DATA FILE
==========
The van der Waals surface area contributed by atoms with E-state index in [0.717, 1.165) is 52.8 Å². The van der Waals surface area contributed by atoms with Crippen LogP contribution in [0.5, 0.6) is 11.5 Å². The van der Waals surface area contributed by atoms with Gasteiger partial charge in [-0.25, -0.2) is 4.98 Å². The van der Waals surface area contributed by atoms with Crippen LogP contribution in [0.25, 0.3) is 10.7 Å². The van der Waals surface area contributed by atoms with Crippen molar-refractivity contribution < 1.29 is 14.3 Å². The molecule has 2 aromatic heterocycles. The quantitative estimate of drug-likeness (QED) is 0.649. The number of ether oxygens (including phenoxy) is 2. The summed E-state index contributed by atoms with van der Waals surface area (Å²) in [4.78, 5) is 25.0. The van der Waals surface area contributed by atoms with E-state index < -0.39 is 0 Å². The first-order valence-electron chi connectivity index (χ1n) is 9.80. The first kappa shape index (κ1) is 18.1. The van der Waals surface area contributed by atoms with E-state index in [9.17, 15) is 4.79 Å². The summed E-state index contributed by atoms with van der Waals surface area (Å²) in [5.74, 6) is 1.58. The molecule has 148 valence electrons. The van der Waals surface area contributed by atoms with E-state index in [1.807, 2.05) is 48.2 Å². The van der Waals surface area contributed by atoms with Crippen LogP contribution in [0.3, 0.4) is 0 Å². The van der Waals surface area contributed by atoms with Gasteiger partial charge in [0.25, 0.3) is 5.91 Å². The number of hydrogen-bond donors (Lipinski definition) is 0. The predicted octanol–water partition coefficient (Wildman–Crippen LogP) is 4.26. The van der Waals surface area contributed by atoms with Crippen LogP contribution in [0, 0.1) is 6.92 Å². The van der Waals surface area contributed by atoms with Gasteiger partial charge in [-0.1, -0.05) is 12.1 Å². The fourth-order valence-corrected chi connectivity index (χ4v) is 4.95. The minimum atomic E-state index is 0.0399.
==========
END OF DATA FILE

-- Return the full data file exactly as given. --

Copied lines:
The van der Waals surface area contributed by atoms with E-state index in [0.717, 1.165) is 52.8 Å². The van der Waals surface area contributed by atoms with Crippen LogP contribution in [0.5, 0.6) is 11.5 Å². The van der Waals surface area contributed by atoms with Gasteiger partial charge in [-0.25, -0.2) is 4.98 Å². The van der Waals surface area contributed by atoms with Crippen LogP contribution in [0.25, 0.3) is 10.7 Å². The van der Waals surface area contributed by atoms with Crippen molar-refractivity contribution < 1.29 is 14.3 Å². The molecule has 2 aromatic heterocycles. The quantitative estimate of drug-likeness (QED) is 0.649. The number of ether oxygens (including phenoxy) is 2. The summed E-state index contributed by atoms with van der Waals surface area (Å²) in [4.78, 5) is 25.0. The van der Waals surface area contributed by atoms with E-state index < -0.39 is 0 Å². The first-order valence-electron chi connectivity index (χ1n) is 9.80. The first kappa shape index (κ1) is 18.1. The van der Waals surface area contributed by atoms with E-state index in [9.17, 15) is 4.79 Å². The summed E-state index contributed by atoms with van der Waals surface area (Å²) in [5.74, 6) is 1.58. The molecule has 148 valence electrons. The van der Waals surface area contributed by atoms with E-state index in [1.807, 2.05) is 48.2 Å². The van der Waals surface area contributed by atoms with Crippen LogP contribution in [0.3, 0.4) is 0 Å². The van der Waals surface area contributed by atoms with Gasteiger partial charge in [0.25, 0.3) is 5.91 Å². The number of hydrogen-bond donors (Lipinski definition) is 0. The predicted octanol–water partition coefficient (Wildman–Crippen LogP) is 4.26. The van der Waals surface area contributed by atoms with Crippen LogP contribution in [0, 0.1) is 6.92 Å². The van der Waals surface area contributed by atoms with Gasteiger partial charge in [-0.1, -0.05) is 12.1 Å². The fourth-order valence-corrected chi connectivity index (χ4v) is 4.95. The minimum atomic E-state index is 0.0399.